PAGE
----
I hear what they’re saying and maybe it’s just “my disease talking,” but I’m not convinced. I was damn good at creating a manageable life that included managing to drink too much and too frequently. With a lot of hard work, planning, organizational skills, and $$$$, I think almost anyone can. I’ll use an example of the DUI because that seems to be a pretty common “bottom” but the same logic applies to a lot of what we picture befalling the stereotypical alcoholic. I’ve grown up in a culture that considers driving while drunk absolutely unacceptable and we’ve always found ways around it. In high school, the kid with the strictest parent was often our DD, or we just took turns. In college, the fraternities had pledges take on this role. As a young adult, it was not uncommon at all to hear that a large factor in choosing where to live was being able to “walk home from the bars.” Finally, Uber came around and the idea that anyone would drive after more than even 1-2 drinks just became unfathomable to me. To me it’s not a yet, it’s a hard never.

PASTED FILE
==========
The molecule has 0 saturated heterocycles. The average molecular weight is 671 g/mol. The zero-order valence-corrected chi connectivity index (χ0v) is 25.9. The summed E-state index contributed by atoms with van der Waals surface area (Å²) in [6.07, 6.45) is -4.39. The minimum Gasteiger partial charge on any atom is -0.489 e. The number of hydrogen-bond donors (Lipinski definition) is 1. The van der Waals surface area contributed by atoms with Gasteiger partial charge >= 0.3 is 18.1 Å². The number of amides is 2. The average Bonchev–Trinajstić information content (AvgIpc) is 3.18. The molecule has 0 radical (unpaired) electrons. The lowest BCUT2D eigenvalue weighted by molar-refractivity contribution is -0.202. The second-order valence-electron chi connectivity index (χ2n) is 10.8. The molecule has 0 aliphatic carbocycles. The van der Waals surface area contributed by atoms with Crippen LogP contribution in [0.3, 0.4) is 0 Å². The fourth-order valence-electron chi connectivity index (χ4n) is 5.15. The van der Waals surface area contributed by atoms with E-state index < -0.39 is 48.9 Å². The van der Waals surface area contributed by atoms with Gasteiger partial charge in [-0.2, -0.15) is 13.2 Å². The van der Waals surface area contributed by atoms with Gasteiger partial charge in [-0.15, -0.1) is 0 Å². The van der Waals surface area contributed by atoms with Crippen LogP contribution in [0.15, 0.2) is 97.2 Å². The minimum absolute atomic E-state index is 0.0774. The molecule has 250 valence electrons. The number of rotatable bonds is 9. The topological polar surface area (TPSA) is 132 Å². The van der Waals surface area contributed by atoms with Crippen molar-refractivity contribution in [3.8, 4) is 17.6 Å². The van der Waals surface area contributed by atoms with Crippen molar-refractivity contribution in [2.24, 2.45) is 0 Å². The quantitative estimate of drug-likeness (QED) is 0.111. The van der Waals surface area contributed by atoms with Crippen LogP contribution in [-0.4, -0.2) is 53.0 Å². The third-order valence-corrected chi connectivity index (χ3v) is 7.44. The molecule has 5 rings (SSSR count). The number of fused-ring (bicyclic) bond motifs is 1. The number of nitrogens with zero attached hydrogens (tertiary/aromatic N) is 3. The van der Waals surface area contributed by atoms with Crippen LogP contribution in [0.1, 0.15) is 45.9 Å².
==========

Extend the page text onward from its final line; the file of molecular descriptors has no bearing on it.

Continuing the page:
But do the facts that I live in a culture that doesn’t accept this behavior and can afford to never do it mean that I don’t have a problem with alcohol? Definitely, not. I guess you could say that I probably have less of one than someone who bucks this societal norm in the name of satisfying their addiction but it’s still a problem that I’m better off addressing.

AA's book of Twelve Steps and Twelve Traditions speaks of the “absolute humiliation” that one feels before entering AA and that “only through utter defeat are we able to take our first steps toward liberation and strength.” It continues:

Why all this insistence that every A.A. must hit bottom first? The answer is that few people will sincerely try to practice the A.A. program unless they have hit bottom. For practicing A.A.’s remaining eleven Steps means that adoption of attitudes and actions that almost no alcoholic who is still drinking can dream of taking. Who wishes to be rigorously honest and tolerant? Who wants to confess his faults to another and make restitution for harm done? Who cares anything about a Higher Power, let alone meditation and prayer? Who wants to sacrifice time and energy in trying to carry A.A.’s message to the next sufferer? No, the average alcoholic, self-centered in the extreme, doesn’t care for this prospect – Unless he has to do these things in order to stay alive himself.